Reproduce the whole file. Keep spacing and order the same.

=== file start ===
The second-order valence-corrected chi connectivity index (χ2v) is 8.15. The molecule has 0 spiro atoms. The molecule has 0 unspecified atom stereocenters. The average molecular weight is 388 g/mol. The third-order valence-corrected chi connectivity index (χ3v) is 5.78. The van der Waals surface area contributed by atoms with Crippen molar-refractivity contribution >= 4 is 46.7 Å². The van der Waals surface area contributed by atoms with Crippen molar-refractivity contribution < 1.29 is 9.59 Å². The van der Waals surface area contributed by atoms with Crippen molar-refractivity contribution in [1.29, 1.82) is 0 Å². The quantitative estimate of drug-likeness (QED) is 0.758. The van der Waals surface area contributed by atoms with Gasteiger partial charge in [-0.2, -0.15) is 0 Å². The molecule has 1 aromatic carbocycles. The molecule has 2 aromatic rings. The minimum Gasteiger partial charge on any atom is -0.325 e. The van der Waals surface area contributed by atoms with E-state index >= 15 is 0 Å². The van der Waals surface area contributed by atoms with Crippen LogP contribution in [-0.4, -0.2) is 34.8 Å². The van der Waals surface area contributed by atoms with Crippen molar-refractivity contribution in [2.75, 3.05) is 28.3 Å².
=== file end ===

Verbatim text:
The second-order valence-corrected chi connectivity index (χ2v) is 8.15. The molecule has 0 spiro atoms. The molecule has 0 unspecified atom stereocenters. The average molecular weight is 388 g/mol. The third-order valence-corrected chi connectivity index (χ3v) is 5.78. The van der Waals surface area contributed by atoms with Crippen molar-refractivity contribution >= 4 is 46.7 Å². The van der Waals surface area contributed by atoms with Crippen molar-refractivity contribution < 1.29 is 9.59 Å². The van der Waals surface area contributed by atoms with Crippen molar-refractivity contribution in [1.29, 1.82) is 0 Å². The quantitative estimate of drug-likeness (QED) is 0.758. The van der Waals surface area contributed by atoms with Gasteiger partial charge in [-0.2, -0.15) is 0 Å². The molecule has 1 aromatic carbocycles. The molecule has 2 aromatic rings. The minimum Gasteiger partial charge on any atom is -0.325 e. The van der Waals surface area contributed by atoms with E-state index >= 15 is 0 Å². The van der Waals surface area contributed by atoms with Crippen LogP contribution in [-0.4, -0.2) is 34.8 Å². The van der Waals surface area contributed by atoms with Crippen molar-refractivity contribution in [2.75, 3.05) is 28.3 Å².